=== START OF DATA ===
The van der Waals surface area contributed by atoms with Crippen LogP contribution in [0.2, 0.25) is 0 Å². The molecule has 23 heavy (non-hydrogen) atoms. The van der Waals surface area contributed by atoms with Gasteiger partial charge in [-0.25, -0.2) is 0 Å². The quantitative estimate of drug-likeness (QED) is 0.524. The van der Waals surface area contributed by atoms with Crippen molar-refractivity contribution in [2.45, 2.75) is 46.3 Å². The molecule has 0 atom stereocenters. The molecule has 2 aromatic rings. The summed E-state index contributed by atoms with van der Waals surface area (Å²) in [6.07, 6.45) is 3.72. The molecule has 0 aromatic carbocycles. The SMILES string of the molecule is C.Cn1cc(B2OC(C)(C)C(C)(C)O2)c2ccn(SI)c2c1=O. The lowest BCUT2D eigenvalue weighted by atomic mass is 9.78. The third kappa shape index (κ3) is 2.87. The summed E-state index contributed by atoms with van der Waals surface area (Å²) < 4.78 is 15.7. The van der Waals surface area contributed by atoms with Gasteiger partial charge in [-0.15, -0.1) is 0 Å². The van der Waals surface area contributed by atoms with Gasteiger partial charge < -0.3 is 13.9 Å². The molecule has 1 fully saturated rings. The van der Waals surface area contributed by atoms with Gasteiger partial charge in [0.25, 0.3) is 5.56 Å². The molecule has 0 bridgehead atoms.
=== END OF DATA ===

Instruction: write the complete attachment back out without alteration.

The van der Waals surface area contributed by atoms with Crippen LogP contribution in [0.2, 0.25) is 0 Å². The molecule has 23 heavy (non-hydrogen) atoms. The van der Waals surface area contributed by atoms with Gasteiger partial charge in [-0.25, -0.2) is 0 Å². The quantitative estimate of drug-likeness (QED) is 0.524. The van der Waals surface area contributed by atoms with Crippen molar-refractivity contribution in [2.45, 2.75) is 46.3 Å². The molecule has 0 atom stereocenters. The molecule has 2 aromatic rings. The summed E-state index contributed by atoms with van der Waals surface area (Å²) in [6.07, 6.45) is 3.72. The molecule has 0 aromatic carbocycles. The SMILES string of the molecule is C.Cn1cc(B2OC(C)(C)C(C)(C)O2)c2ccn(SI)c2c1=O. The lowest BCUT2D eigenvalue weighted by atomic mass is 9.78. The third kappa shape index (κ3) is 2.87. The summed E-state index contributed by atoms with van der Waals surface area (Å²) < 4.78 is 15.7. The van der Waals surface area contributed by atoms with Gasteiger partial charge in [-0.15, -0.1) is 0 Å². The van der Waals surface area contributed by atoms with Gasteiger partial charge < -0.3 is 13.9 Å². The molecule has 1 fully saturated rings. The van der Waals surface area contributed by atoms with Gasteiger partial charge in [0.25, 0.3) is 5.56 Å². The molecule has 0 bridgehead atoms.